The Baltimore Ravens are now in sole possession of first place in the AFC North division after eking out a decisive 19-17 win over the Cincinnati Bengals in Week 5 on Sunday Night Football. Unfortunately, like their other three wins to start the season, it came at a cost in the form of a key veteran player going down with an injury.
This time it was starting free safety Marcus Williams who was their prized free-agent acquisition this offseason that they signed to a five-year contract worth $70 million in March. He suffered a wrist injury that caused him to be ruled out and miss the second half of the game.
After the game in his press conference on October 9, 2022, head coach John Harbaugh said that he suffered a dislocated wrist and is going to miss “a significant amount of time”. The secondary was able to close out the game but this marks yet another tough blow to a secondary that already lost two-time Pro Bowl cornerback Kyle Fuller for the year to a torn ACL.
Williams had played every defensive snap for the Ravens coming into this game, led the team in both total and assisted tackles as well as pass deflections, and his team-leading three interceptions tied for the second most in the league through the first four weeks.
Harbaugh doesn’t have a definitive timetable for his return but said that the team will no more on Monday and throughout the week.
Geno Stone’s Time to Shine
The third-year pro replaced Williams in the second half of the game against the Bengals and played well, finishing with a pair of solo tackles. Much to the dismay of most Ravens’ fans who assume that this unfortunate development opens the door for first-round rookie Kyle Hamilton to seize a starting role, Stone will likely be the next man up to replace the injured veteran in the starting lineup at free safety.
While Hamilton has the athletic ability to be a centerfielder, he is best-suited playing in the box, closer to the line of scrimmage, and as a matchup piece to guard tight ends in man coverage, Stone is better suited for the suddenly vacated position. He is the more natural free safety of the two, has more NFL experience, and is rarely, if ever out of position whereas communication and consistently being in the right spot are traits that Hamilton has struggled with to start his rookie year.
After not seeing much action as a rookie in 2020, the former seventh-rounder out of Iowa has blossomed into a quality depth piece in the Ravens’ secondary over the last two seasons and would likely start on most other teams around the league. He flashed the most in the preseason where he put his impressive range, ball skills, and playmaking ability on full display, and has done so in the regular season as well when given the chance in a limited role.
Ravens Secondary Is Still Trending Upward
While their average margin of victory and defeat over the past two games doesn’t inspire a lot of confidence that the team is clicking on all cylinders as a whole, the Ravens’ defense and their much-maligned secondary have been stepping up in a major way as of late. They faced two of the league’s best young quarterbacks and loaded offenses in back-to-back weeks and held both Josh Allen and Joe Burrow to under 220 yards passing and one touchdown to one interception.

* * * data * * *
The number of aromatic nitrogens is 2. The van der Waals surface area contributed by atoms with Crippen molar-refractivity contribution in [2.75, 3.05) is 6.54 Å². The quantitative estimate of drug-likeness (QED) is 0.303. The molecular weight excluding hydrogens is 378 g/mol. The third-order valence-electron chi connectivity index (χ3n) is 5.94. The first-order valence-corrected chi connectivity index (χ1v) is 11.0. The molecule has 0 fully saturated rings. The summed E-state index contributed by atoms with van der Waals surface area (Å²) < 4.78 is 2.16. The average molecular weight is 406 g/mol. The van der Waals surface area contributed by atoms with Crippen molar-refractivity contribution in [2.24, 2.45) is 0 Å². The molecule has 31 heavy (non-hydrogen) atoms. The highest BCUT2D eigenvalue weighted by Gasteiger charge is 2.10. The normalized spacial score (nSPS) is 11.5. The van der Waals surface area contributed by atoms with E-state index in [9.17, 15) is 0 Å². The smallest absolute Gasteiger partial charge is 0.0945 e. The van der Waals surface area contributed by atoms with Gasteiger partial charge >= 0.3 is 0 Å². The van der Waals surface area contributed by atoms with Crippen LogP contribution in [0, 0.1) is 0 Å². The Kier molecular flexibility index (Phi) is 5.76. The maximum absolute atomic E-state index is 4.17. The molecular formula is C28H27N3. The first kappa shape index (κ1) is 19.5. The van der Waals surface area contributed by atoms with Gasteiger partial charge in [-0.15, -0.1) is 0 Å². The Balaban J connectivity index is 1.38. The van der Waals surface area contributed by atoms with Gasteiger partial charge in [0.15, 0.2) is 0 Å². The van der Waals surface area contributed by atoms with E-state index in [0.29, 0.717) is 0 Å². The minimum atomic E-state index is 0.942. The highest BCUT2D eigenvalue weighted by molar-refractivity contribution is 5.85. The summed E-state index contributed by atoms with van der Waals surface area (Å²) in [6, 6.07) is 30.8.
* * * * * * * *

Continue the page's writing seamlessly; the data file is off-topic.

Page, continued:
The unit held some of the NFL’s most dangerous and productive wide receivers in check as well. In Week 4, two-time Pro Bowler Stefon Diggs was kept to his lowest totals of the season in targets (6), receptions (4), and receiving yards (62) through five games. In Week 5, 2021 Pro Bowler and Offensive Rookie of the Year, Ja’Marr Chase, who torched the Ravens’ secondary for a combined 326 receiving yards and 15 receptions last year was kept just 50 yards on seven catches while his teammate Tee Higgins didn’t have a single reception.
Three-time Pro Bowl cornerback Marcus Peters was the Ravens’ best most aggressive player on defense against the Bengals as he led the charge on that side of the ball. He consistently made his presence felt both as a tackler and in coverage with the way closed on, contested, and sometimes completely blanketed and blew up Cincinnati’s offensive skill players.
The veteran defensive back’s best moments of the game came on a three-play sequence in the third quarter where he forced a clutch turnover on downs by blowing up Bengals’ slot receiver Tyler Boyd on a failed reenactment of the famous ‘Philly Special’ for a 12-yard sack.
Two plays later, he snuffed out a shovel pass play to wide receiver Stanley Morgan for an incompletion on fourth-and-goal from the Ravens’ two-yard line to give the ball back to the offense.
Two-time Pro Bowler Marlon Humphrey has also been playing at a very high level as well to start the season. Even though he didn’t extend his streak of consecutive games with an interception to three straight, the sixth-year veteran has been locked down in coverage.
According to Pro Football Reference’s Advanced Metrics, he has only allowed 56% of the passes thrown to him through four games to be completed with an opposing passer rating of just 48.6. Per Pro Football Focus, he has the lowest passer rating allowed in single coverage this season with just 5.4 and surrendered just one first down against the Bengals.